For more information on payment methods, digital books, the delivery process and more, visit our Online Bookstore link. For additional questions, contact Sylvia Fernandez at firstname.lastname@example.org or (404) 872-3593 ##Ext. 285.
On Friday, July 6th, the White House honored AJMLS student Hussainatu Blake and her twin sister, Hassanatu as two of 11 Champions of Change who are leaders in communities from across the United States selected from more than 1,500 nominations submitted by friends, family, co-workers and community members.
The Champions of Change program was created as a part of President Obama’s Winning the Future initiative. Each week, a different sector is highlighted and groups of Champions, ranging from educators to entrepreneurs to community leaders, are recognized for the work they are doing to serve and strengthen their communities.
Hassanatu and Hussainatu are founders of Focal Point Global, a 501c3 organization whose mission is to empower the world’s underserved youth to address social issues using global education and technology. Focal Point Global is dedicated to fostering global partnerships to create the next generation of leaders. Youth are connected through low cost bandwidth tools, like Skype, to discuss issues facing their community and then matched with local organizations to complete projects to combat those issues. Focal Point Global has reached nearly 50 youth in the United States (Baltimore, MD and Atlanta, GA), Cameroon and Namibia to address HIV and child trafficking in their communities.
Visit the White House’s Champions of Change web page for more information on Hussainatu and Focal Point Global. Congratulations on this outstanding accomplishment.
Atlanta’s John Marshall Law School (AJMLS) – Georgia’s only fully ABA-accredited, independent law school – today launched the school’s new website. The website features bold colors, a clean uncluttered design and content to support AJMLS’s vision of providing both prospective and current students, and the AJMLS community with accurate and useful information.
The website, which will retain the www.johnmarshall.edu URL, was the final step in the school’s rebranding initiative, which began in 2011. AJMLS partnered with Julie Low, Principal at Fancy Agency to create the website’s sleek, modern design. “Working with AJMLS to bring a new energy to its brand has been exciting,” said Low. “It takes a client open to fresh thinking to make such a positive transformation happen. The new AJMLS personality is current, personable and full of life.”
In an effort to create a more user-friendly experience, AJMLS consulted higher education marketing company, Stamats to construct the new website. The redesign preserves all of the original content from the previous website, with the addition of contemporary features to maximize user interaction.
“It is critically important for an institution to have an interesting, compelling and engaging web presence,” said Julie Staggs, Senior Client Consultant at Stamats. “Just as Atlanta’s John Marshall Law School has been an innovator with their online and mobile application option, they are now providing an exceptional web experience for students to learn about and become a part of the institution. It has been our pleasure to be a partner in this digital transformation.”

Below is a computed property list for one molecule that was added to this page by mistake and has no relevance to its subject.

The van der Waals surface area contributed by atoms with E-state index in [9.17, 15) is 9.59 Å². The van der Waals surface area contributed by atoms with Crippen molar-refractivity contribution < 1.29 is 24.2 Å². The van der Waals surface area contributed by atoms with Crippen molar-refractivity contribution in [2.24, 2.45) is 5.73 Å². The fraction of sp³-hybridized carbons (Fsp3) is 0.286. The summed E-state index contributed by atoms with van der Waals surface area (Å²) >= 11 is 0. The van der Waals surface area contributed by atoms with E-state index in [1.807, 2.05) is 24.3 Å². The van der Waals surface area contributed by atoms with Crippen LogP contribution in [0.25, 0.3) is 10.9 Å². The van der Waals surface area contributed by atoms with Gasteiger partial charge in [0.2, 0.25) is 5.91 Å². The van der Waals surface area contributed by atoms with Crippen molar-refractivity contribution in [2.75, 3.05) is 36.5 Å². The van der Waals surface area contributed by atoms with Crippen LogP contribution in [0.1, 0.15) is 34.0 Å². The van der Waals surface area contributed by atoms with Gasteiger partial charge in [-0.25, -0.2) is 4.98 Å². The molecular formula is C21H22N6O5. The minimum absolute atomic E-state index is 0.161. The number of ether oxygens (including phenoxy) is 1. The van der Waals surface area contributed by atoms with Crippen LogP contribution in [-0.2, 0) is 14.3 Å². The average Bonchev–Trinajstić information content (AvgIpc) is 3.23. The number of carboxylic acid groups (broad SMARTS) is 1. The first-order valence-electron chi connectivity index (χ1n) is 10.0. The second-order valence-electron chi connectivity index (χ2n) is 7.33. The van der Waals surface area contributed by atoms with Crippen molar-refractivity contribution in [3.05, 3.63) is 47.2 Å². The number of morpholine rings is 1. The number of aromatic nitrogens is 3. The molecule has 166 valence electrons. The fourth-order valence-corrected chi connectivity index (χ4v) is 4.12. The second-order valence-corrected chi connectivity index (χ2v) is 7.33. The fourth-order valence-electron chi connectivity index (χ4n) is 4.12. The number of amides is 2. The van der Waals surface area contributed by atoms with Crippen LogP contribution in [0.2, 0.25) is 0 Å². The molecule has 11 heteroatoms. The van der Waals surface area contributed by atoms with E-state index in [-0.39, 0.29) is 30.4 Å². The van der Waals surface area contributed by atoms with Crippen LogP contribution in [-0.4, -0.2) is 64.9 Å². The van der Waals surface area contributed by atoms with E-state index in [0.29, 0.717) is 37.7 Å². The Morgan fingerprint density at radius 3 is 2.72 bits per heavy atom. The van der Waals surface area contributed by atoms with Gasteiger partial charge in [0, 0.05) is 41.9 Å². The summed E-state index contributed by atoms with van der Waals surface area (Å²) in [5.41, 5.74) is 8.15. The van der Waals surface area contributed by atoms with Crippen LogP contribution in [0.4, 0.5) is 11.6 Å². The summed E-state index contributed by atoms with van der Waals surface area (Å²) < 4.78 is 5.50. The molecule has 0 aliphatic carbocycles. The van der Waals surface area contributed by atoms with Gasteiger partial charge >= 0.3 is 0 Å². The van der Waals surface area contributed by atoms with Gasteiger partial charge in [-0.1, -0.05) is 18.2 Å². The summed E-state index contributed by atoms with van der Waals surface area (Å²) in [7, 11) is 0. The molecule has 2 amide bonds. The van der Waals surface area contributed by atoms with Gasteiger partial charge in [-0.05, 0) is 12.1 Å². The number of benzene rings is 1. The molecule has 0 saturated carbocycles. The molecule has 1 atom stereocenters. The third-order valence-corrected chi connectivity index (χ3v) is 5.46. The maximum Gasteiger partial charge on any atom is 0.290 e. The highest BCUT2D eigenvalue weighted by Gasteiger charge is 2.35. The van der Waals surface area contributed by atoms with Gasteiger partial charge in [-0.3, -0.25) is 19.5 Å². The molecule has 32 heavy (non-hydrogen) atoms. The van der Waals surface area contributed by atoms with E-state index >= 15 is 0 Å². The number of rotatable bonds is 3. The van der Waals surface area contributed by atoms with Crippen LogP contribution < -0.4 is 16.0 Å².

AJMLS Dean and Professor of Law, Richardson Lynn is confident the redesign accurately portrays the climate of the school and will aid prospective AJMLS students in the law school decision-making process. “We are keenly aware that the majority of students initially research institutions through their websites. The decision to improve our web presence is to ensure prospective students’ first interaction with AJMLS is both engaging and informative. We also strive to create a quality user experience for our current students and alumni,” said Lynn.
AJMLS will host an informational for all prospective students from 11 a.m. to 1 p.m., on July 14, 2012 at the Blackburn Conference Center on the campus of AJMLS. The Prospective Student Information Session will allow prospective students to learn about the school, meet various departments, current students, alumni and key staff. To RSVP to this event, please contact the Office of Admissions at email@example.com or call (404) 872-3593 ##Ext. 201.
Atlanta’s John Marshall Law School (AJMLS) today announced the American Bar Association’s (ABA) Council on Legal Education and Admissions has acquiesced to its application to launch online and resident LL.M. programs for foreign-educated attorneys. Classes begin Fall 2012. These new programs bring to three the number of LL.M. programs offered by AJMLS. The school began offering an LL.M. in Employment Law in 2010.
AJMLS is joining the growing number of U.S.-based law schools offering LL.M. degrees for foreign-educated attorneys. According to www.LLMGuide.com, in the increasingly global legal market, lawyers practicing a number of specialties need to master more than one legal system. Pursuing an LL.M. in the United States offers many advantages for a foreign lawyer, providing the opportunity to develop not only knowledge, but also a strong contact base.
Key facts about the AJMLS Global Programs:
The Resident LL.M. in American Legal Studies
→ Two-semester program offering a comprehensive curriculum drawn from both required and elective J.D. program courses;
→ Classes begin after a required one-week seminar in summer 2012 to introduce students to American law and legal education;
→ Candidates must possess a J.D. degree or equivalent whether at undergraduate or graduate level in the lawyer’s home country in addition to other program requirements; and